Researchers suggest students at the preschool and kindergarten grade levels are active learners and creators and need to be exposed to science, technology, engineering, and mathematics (STEM) curriculum. The need for student understanding in STEM curriculum is well documented, and positive results in robotics, computer programming, and coding are leading researchers and policy makers to introduce new standards in education. The purpose of this single case design study is to research the abilities of kindergarten students, with and without intellectual disabilities (ID), to learn skills in computer programming and coding through explicit instruction, concrete manipulatives, and tangible interfaces. While constructionist methodology is typically used to teach robotics, best practice for students with ID is explicit instruction. For this reason, a group of students with ID and a group of students without ID were taught to program a robot to move in a square, through explicit instruction, and by using the iPad application, Blockly. It was discovered that students in both groups were capable of programming the robot, though students learned at different rates. Introducing STEM to students with and without ID at an early age could prepare students for future STEM careers and encourage students with ID to pursue STEM-related paths.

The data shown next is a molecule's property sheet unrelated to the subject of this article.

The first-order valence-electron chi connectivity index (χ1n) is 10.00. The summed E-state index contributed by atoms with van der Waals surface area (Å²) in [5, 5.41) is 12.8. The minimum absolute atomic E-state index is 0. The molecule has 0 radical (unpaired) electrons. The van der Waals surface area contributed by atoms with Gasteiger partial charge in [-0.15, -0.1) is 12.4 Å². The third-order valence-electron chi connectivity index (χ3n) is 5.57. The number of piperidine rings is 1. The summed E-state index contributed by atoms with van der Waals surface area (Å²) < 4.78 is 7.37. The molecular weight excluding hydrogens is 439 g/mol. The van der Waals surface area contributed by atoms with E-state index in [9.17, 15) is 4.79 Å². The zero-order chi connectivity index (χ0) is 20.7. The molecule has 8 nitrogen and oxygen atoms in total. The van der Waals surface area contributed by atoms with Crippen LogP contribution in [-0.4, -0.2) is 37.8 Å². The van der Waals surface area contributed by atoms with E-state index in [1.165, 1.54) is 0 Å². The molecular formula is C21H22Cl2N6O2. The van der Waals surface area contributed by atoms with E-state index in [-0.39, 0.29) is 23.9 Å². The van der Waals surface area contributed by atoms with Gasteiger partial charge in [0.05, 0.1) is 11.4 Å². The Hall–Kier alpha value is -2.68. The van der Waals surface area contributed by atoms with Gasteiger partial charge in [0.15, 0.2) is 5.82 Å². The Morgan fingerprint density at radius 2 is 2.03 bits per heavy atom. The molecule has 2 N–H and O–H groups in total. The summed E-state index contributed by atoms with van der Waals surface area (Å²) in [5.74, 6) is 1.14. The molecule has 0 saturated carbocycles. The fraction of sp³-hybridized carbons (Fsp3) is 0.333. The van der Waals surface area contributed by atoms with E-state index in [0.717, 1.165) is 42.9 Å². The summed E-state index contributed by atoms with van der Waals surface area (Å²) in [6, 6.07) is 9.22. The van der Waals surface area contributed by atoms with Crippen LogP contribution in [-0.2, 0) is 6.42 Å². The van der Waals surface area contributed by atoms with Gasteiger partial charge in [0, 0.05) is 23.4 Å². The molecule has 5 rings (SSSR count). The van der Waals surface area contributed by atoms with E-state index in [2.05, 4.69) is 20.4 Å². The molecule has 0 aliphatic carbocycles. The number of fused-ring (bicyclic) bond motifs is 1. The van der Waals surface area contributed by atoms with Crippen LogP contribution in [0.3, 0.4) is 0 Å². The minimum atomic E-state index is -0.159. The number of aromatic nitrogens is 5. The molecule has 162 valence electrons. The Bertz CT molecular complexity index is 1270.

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Doctor of Philosophy (Ph.D.)
College of Education and Human Performance
Education; Exceptional Education
Length of Campus-only Access
Doctoral Dissertation (Open Access)
Taylor, Matthew, "Computer Programming with Early Elementary Students with and without Intellectual Disabilities" (2017). Electronic Theses and Dissertations, 2004-2019. 5564.